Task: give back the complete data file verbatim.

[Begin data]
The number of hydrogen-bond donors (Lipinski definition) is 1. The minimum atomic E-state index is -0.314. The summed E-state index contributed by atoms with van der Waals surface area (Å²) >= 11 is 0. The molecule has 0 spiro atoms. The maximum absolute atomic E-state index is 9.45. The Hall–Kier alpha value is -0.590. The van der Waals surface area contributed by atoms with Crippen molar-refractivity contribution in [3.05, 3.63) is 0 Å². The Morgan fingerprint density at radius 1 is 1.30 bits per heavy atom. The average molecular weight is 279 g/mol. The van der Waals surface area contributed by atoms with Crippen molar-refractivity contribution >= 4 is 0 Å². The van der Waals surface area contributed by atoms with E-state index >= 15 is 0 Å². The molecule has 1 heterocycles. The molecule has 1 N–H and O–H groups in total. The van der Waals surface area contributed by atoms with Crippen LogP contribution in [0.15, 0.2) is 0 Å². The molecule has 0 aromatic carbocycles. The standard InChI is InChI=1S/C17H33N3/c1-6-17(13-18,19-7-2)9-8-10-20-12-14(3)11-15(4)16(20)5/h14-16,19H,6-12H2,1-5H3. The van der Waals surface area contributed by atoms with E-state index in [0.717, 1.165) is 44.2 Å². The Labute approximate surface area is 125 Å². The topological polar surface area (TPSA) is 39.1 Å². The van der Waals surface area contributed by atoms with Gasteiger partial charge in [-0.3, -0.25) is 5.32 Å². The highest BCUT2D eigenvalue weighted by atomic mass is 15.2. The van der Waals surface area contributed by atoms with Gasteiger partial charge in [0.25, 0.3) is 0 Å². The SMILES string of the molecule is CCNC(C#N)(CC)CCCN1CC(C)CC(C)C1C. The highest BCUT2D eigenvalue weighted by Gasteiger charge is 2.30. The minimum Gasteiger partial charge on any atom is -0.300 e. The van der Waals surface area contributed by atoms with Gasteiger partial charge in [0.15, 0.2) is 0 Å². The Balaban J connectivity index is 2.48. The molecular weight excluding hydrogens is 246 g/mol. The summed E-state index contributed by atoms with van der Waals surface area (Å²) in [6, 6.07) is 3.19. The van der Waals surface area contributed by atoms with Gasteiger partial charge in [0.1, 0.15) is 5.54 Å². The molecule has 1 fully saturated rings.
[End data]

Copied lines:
The number of hydrogen-bond donors (Lipinski definition) is 1. The minimum atomic E-state index is -0.314. The summed E-state index contributed by atoms with van der Waals surface area (Å²) >= 11 is 0. The molecule has 0 spiro atoms. The maximum absolute atomic E-state index is 9.45. The Hall–Kier alpha value is -0.590. The van der Waals surface area contributed by atoms with Crippen molar-refractivity contribution in [3.05, 3.63) is 0 Å². The Morgan fingerprint density at radius 1 is 1.30 bits per heavy atom. The average molecular weight is 279 g/mol. The van der Waals surface area contributed by atoms with Crippen molar-refractivity contribution >= 4 is 0 Å². The van der Waals surface area contributed by atoms with E-state index >= 15 is 0 Å². The molecule has 1 heterocycles. The molecule has 1 N–H and O–H groups in total. The van der Waals surface area contributed by atoms with Crippen LogP contribution in [0.15, 0.2) is 0 Å². The molecule has 0 aromatic carbocycles. The standard InChI is InChI=1S/C17H33N3/c1-6-17(13-18,19-7-2)9-8-10-20-12-14(3)11-15(4)16(20)5/h14-16,19H,6-12H2,1-5H3. The van der Waals surface area contributed by atoms with E-state index in [0.717, 1.165) is 44.2 Å². The Labute approximate surface area is 125 Å². The topological polar surface area (TPSA) is 39.1 Å². The van der Waals surface area contributed by atoms with Gasteiger partial charge in [-0.3, -0.25) is 5.32 Å². The highest BCUT2D eigenvalue weighted by atomic mass is 15.2. The van der Waals surface area contributed by atoms with Gasteiger partial charge in [0.25, 0.3) is 0 Å². The SMILES string of the molecule is CCNC(C#N)(CC)CCCN1CC(C)CC(C)C1C. The highest BCUT2D eigenvalue weighted by Gasteiger charge is 2.30. The minimum Gasteiger partial charge on any atom is -0.300 e. The van der Waals surface area contributed by atoms with Gasteiger partial charge in [0.15, 0.2) is 0 Å². The Balaban J connectivity index is 2.48. The molecular weight excluding hydrogens is 246 g/mol. The summed E-state index contributed by atoms with van der Waals surface area (Å²) in [6, 6.07) is 3.19. The van der Waals surface area contributed by atoms with Gasteiger partial charge in [0.1, 0.15) is 5.54 Å². The molecule has 1 fully saturated rings.